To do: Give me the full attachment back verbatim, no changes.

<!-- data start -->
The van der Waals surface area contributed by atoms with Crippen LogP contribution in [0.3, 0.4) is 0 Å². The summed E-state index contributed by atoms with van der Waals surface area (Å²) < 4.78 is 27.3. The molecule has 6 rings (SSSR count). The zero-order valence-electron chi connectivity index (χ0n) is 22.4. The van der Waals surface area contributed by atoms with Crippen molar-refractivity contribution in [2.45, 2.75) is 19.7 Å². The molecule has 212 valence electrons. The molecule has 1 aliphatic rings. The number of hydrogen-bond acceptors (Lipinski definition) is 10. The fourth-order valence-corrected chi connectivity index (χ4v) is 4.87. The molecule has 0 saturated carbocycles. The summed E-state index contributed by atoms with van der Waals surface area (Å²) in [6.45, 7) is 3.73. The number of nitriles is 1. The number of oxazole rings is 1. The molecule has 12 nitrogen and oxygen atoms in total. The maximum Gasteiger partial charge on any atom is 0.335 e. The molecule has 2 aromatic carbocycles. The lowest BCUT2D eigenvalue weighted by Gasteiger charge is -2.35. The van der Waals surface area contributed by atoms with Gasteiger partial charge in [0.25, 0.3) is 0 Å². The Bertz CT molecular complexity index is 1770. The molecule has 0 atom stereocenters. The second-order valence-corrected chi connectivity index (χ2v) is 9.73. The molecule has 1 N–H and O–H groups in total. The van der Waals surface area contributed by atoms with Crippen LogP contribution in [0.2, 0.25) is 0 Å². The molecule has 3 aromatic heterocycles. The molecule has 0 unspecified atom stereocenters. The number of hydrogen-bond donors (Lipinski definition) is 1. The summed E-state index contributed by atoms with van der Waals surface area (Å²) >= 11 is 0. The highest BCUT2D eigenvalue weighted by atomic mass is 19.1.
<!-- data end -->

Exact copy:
The van der Waals surface area contributed by atoms with Crippen LogP contribution in [0.3, 0.4) is 0 Å². The summed E-state index contributed by atoms with van der Waals surface area (Å²) < 4.78 is 27.3. The molecule has 6 rings (SSSR count). The zero-order valence-electron chi connectivity index (χ0n) is 22.4. The van der Waals surface area contributed by atoms with Crippen molar-refractivity contribution in [2.45, 2.75) is 19.7 Å². The molecule has 212 valence electrons. The molecule has 1 aliphatic rings. The number of hydrogen-bond acceptors (Lipinski definition) is 10. The fourth-order valence-corrected chi connectivity index (χ4v) is 4.87. The molecule has 0 saturated carbocycles. The summed E-state index contributed by atoms with van der Waals surface area (Å²) in [6.45, 7) is 3.73. The number of nitriles is 1. The number of oxazole rings is 1. The molecule has 12 nitrogen and oxygen atoms in total. The maximum Gasteiger partial charge on any atom is 0.335 e. The molecule has 2 aromatic carbocycles. The lowest BCUT2D eigenvalue weighted by Gasteiger charge is -2.35. The van der Waals surface area contributed by atoms with Gasteiger partial charge in [0.25, 0.3) is 0 Å². The Bertz CT molecular complexity index is 1770. The molecule has 0 atom stereocenters. The second-order valence-corrected chi connectivity index (χ2v) is 9.73. The molecule has 1 N–H and O–H groups in total. The van der Waals surface area contributed by atoms with Crippen LogP contribution in [0.2, 0.25) is 0 Å². The molecule has 3 aromatic heterocycles. The molecule has 0 unspecified atom stereocenters. The number of hydrogen-bond donors (Lipinski definition) is 1. The summed E-state index contributed by atoms with van der Waals surface area (Å²) >= 11 is 0. The highest BCUT2D eigenvalue weighted by atomic mass is 19.1.